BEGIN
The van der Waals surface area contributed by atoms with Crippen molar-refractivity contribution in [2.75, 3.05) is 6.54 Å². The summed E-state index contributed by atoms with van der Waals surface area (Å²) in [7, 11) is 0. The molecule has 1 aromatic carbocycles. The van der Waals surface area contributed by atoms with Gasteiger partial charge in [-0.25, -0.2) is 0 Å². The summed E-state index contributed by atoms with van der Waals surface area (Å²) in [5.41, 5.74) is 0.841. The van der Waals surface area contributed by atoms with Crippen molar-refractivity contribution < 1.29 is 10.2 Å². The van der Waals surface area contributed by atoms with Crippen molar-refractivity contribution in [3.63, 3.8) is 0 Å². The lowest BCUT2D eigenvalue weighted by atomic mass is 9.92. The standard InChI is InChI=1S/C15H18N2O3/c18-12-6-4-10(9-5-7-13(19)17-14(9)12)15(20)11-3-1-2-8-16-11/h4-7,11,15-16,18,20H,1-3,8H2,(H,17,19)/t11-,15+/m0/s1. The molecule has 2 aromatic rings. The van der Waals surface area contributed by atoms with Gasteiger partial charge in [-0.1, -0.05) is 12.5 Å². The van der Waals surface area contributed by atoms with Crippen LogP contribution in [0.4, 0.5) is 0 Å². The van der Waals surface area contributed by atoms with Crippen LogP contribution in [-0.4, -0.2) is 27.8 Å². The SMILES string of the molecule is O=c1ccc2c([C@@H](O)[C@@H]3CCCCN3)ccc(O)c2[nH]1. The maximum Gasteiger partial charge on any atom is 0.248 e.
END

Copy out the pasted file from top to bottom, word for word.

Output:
The van der Waals surface area contributed by atoms with Crippen molar-refractivity contribution in [2.75, 3.05) is 6.54 Å². The summed E-state index contributed by atoms with van der Waals surface area (Å²) in [7, 11) is 0. The molecule has 1 aromatic carbocycles. The van der Waals surface area contributed by atoms with Gasteiger partial charge in [-0.25, -0.2) is 0 Å². The summed E-state index contributed by atoms with van der Waals surface area (Å²) in [5.41, 5.74) is 0.841. The van der Waals surface area contributed by atoms with Crippen molar-refractivity contribution < 1.29 is 10.2 Å². The van der Waals surface area contributed by atoms with Crippen molar-refractivity contribution in [3.63, 3.8) is 0 Å². The lowest BCUT2D eigenvalue weighted by atomic mass is 9.92. The standard InChI is InChI=1S/C15H18N2O3/c18-12-6-4-10(9-5-7-13(19)17-14(9)12)15(20)11-3-1-2-8-16-11/h4-7,11,15-16,18,20H,1-3,8H2,(H,17,19)/t11-,15+/m0/s1. The molecule has 2 aromatic rings. The van der Waals surface area contributed by atoms with Gasteiger partial charge in [-0.1, -0.05) is 12.5 Å². The van der Waals surface area contributed by atoms with Crippen LogP contribution in [0.4, 0.5) is 0 Å². The van der Waals surface area contributed by atoms with Crippen LogP contribution in [-0.4, -0.2) is 27.8 Å². The SMILES string of the molecule is O=c1ccc2c([C@@H](O)[C@@H]3CCCCN3)ccc(O)c2[nH]1. The maximum Gasteiger partial charge on any atom is 0.248 e.